Speaking of proving something, the next track is "Master Passion Greed." Question: has Marco ever had a song to himself and the choir? Hmm. If he did before this point, would it have worked as well? Turns out he's pretty versatile, too. Screaming, growling, generally menacing the audience, all the while thumping away on the bass. The tempo changes and expert, sparing use of the orchestra get me fired up. The song is rough overall, though, and the use of synth at the beginning is borderline awkward. Get past it, however, and you'll find an angry metal anthem worth listening to.

Eva: slow song. Pretty.

Sahara. Oh, my goodness. If at this point, you're wondering, "what happened to the Nightwish I knew and loved?" they are. I don't care if the Arabian Nights took place nowhere near the Sahara. This may be my new favorite Nightwish song.

The album has more surprises in store, not least of which are a Celtic-style ballad and a gospel choir. No, that wasn't a typo. For the moment, I'll leave you to wonder, or listen for yourself.

Monday, October 01, 2007

Regime Change

There's been a slow revolution in my thinking. Not in the sense of a slow turning that ends up right where you started; I mean the Che Guevara sense. Revolu├žion.

For years, I've been wrapped up in worry, convinced on some level that I have an important purpose for my life that I'll never be able to accomplish. I've looked into a calling I felt to enter the ministry, and the worry continued, perhaps with more focus. I looked at my own character and shook my head. No way.

In recent days, however, I've seen God at work - in me, no less. And now I have hope.

Furthermore, my readings in the Bible and other books, sermons at church, everything is pointing to a line of thought that blows my worries away. It goes like this: if God calls me to a course of action, my personal inadequacies will not prevent our victory. Lack of faith or open rebellion will. The question becomes not can I do it? but rather, what is God calling me to?

I don't need to know what I'll be doing in ten years. I don't need to plan out the rest of my life. Indeed, I can't. What I need to do is learn to recognize God's leading, and train myself to follow it the moment I hear. If I learn to do that, I can't lose. More and more, I believe it's actually possible. And slowly, I'm getting there.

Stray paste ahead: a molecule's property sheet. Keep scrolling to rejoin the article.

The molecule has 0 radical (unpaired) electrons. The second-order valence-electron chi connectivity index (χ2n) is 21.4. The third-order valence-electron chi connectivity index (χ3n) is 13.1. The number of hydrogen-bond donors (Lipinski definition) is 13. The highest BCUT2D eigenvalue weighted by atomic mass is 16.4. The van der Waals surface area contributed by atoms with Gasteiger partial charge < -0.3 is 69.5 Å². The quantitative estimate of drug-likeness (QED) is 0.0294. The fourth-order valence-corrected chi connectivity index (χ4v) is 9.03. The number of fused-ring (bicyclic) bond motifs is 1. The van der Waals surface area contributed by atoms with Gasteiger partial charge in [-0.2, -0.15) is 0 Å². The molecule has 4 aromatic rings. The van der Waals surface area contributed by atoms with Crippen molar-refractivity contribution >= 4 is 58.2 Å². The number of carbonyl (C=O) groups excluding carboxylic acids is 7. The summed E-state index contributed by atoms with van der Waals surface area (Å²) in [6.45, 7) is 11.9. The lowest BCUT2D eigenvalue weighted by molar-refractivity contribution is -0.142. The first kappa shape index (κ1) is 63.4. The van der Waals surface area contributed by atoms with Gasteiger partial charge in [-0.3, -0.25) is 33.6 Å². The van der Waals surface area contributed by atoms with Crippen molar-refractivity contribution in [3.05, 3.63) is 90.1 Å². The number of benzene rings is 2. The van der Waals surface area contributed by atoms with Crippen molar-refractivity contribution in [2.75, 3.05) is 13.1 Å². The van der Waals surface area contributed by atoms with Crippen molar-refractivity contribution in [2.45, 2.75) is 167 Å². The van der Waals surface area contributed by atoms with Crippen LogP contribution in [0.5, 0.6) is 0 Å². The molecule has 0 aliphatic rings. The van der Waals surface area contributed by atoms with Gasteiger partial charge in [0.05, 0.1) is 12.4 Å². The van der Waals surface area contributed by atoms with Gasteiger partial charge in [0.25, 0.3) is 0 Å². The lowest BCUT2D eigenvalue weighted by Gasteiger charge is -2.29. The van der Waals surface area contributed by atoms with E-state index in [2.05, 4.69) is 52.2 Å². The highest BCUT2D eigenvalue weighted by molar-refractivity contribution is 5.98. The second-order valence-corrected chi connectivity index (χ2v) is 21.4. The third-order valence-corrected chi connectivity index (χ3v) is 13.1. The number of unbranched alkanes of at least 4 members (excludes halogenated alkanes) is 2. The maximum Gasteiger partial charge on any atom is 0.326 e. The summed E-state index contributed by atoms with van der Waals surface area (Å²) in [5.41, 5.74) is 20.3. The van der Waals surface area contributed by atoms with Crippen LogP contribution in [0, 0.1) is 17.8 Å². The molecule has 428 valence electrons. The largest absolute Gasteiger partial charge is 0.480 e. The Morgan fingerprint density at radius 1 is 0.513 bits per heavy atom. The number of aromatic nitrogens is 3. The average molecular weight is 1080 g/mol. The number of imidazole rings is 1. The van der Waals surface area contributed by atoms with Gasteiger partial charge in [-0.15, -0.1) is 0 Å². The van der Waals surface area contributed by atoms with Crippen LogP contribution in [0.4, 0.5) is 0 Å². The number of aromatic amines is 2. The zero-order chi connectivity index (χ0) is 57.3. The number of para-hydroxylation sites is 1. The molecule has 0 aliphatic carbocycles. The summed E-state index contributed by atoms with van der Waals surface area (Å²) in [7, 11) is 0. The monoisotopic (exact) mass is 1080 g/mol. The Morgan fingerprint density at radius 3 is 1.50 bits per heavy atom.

Trusting God, and following Him moment by moment: this is the foundation of life.


Friday, August 10, 2007

Hood cat

I back out my car, and Shadow doesn't seem to mind. He runs, though, as soon as i start moving forward.

Wednesday, July 25, 2007


Whether you think they look anything like me or not, this has gotta be one of the most bizarre groupings of people I've ever seen.

So, it turns out I'm visually a cross between Neo and the Unabomber.


Saturday, July 14, 2007

I'm imagining a frantic, and very funny call for help: "where are you, sir?" / "THE CRAPPER!"

Saturday, June 30, 2007

Station 523 is active.

Life update: I've gone from living on my own in apartment 30, to rooming with Cody in apartment 50. Contact me for the rest of the address, if you like.

Tuesday, March 27, 2007

Cheering section

A little personal insight: I have very low expectations of myself.

God doesn't.

Two obvious facts that still seem like a revelation when you set them right out in the open. Which means I'm supposed to do something about them. I have some basic ideas to learn about my own responsibilities, to whom I am actually responsible, and how important my life really is. Not just to me.